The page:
By Christian Mahne
Greece has spent billions of euro on staging the 28th Olympiad of modern times. But looking at Sydney's experience four years ago, can the investment ever pay off?
At times the Olympic village resembles a ghost town
Four years ago all the action was in Sydney. The crowds came, the world watched and the jewel by the Southern Ocean sparkled.
It was to be the city's modern renaissance, the start of a golden age of enhanced sport and tourism driven by millions of extra visitors a year - potentially worth $4.5bn.
So, four years on, has the Olympic legacy delivered?
It took Australia six years and nearly $2bn to get from Juan Antonio Samaranch's pronouncement that the winner was "Syd-en-ey" to the opening ceremony.
A million spectators flocked to witness the two week sporting extravaganza and then the questions started to be asked - who needs all these facilities?
Olympic ghost town?
If Australia had tumbleweed, it would be blowing down Olympic Boulevard right now.
Sydney Olympic Park, the most visible reminder of sporting glories of four years ago is now the world's case study in how to survive after the circus has left town.
Sydney hopes to attract people to live in the Olympic park
All in all, it's been quite a challenge. Accused of being an expensive white elephant, the pressure's been on to re-energise the site.
The slick marketing video put out by the Sydney Olympic Park Authority promises a transformation "on a scale unprecedented in Olympic history".
The enormous site is to become home to at least 15,000 residents and a workforce of more than 20,000 people.
The problem is this venue is just too big to be sustained by sport alone.
The grand plan is to create what the marketeers are calling a "living precinct".
Bringing 'life to the place'
In the next 15 years Olympic park will change from a showcase for athletes to a desirable residential address, promises Sydney Olympic Park's chief executive Brian Newman.
Occasional groups of tourists just fail to fill a stadium built for 80,000
"We needed to address that monumental nature and I guess create a place that is a little more people friendly and has a hierarchy of public spaces, more in keeping with a traditional urban centre.
"A lot of the buildings here at Sydney Olympic park are very introverted," says Mr Newman. "You could have 100,000 people in one or two stadiums and not realise there was anyone in the precinct.
"So we need to externalise those buildings, bring them to the street, bring life to the place," says the man in charge of the redevelopment.
And that means building - lots more building.
Houses and flats have already gone up, turning accommodation built for Olympians into suburbs designed for commuters.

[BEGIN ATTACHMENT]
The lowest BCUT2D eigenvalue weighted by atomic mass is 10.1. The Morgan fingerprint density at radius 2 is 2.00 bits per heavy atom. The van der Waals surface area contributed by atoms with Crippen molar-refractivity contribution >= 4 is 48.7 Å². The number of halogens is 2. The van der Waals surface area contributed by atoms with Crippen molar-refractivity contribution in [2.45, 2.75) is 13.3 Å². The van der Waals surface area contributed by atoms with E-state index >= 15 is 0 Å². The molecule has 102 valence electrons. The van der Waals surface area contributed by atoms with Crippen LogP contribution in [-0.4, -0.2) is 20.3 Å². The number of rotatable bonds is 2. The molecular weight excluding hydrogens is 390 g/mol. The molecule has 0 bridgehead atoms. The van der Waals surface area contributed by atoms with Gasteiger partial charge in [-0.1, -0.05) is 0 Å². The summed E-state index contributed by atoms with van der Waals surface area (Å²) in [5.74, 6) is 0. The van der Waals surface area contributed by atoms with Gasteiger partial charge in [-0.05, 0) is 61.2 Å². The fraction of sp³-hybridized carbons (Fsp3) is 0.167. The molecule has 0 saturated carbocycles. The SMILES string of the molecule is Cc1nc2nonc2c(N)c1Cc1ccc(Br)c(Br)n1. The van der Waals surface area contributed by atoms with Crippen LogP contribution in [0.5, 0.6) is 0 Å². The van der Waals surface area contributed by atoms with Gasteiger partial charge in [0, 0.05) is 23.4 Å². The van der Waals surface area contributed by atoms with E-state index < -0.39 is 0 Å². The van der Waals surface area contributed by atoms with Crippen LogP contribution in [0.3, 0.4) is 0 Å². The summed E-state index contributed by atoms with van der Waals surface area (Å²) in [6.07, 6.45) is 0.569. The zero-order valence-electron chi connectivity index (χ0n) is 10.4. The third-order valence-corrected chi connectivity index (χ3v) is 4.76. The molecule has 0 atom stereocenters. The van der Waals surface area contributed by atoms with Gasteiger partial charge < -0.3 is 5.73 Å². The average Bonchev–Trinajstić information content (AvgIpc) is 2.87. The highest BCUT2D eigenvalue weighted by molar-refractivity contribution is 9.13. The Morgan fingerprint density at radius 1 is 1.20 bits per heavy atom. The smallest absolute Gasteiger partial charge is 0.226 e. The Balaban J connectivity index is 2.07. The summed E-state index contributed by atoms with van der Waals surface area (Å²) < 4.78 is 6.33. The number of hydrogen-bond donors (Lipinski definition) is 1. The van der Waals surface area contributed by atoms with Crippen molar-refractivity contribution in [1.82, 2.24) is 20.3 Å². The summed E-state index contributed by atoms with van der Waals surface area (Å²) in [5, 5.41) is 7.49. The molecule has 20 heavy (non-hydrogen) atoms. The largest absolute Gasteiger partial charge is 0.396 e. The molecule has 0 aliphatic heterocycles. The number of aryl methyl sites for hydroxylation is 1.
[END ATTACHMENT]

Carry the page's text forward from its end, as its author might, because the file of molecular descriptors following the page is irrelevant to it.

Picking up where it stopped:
Hit by terror and health fears
But progress is slow and at the moment the majority of weekday visitors through the stadium gates are tour groups.
Australia's tourism industry has to fall back on traditional tourist attractions
Visitors have the chance to create some Olympic memories of their own with a photograph on the winner's podium. But the grasp of the games has weakened.
Like other parts of the world, Australia's tourism suffered from external factors out of its control.
September 11 and the Sars virus robbed the city of its chance to capitalise on the Olympics.
Visitor numbers dropped by 25% in the two years following the games, the exact opposite of what the planners like the Tourism and Transport Forum's Christopher Brown had been expecting.
"I think the difficulty we had was tooling up to meet the Olympic opportunity," says Mr Brown.
"Lots of new hotels were built, particularly in Sydney. So you had a massive build up in capacity just as a series of non-Olympic factors led to a massive reduction in demand, which gave us oversupply and a raft of problems in the industry."
The economic 'long game'
Marketing chiefs know they can't rely on the Olympic flame forever.
The latest campaigns from Tourism Australia are returning to more traditional means of selling the country.
After the flurry of four years ago, Australia is marketing itself on what it does best.
Sydney's Olympic Park claims 5.5 million visitors annually
Big rocks, wide beaches and for those who know their cricket - Richie Benaud.
So, were the Olympics all worth it?
In the end, it's all about managing expectations.
The games give a massive kick start to any city that hosts them.
But the real skill is in playing the long game long after the sporting community has departed.
In Sydney, they say it's still a work in progress.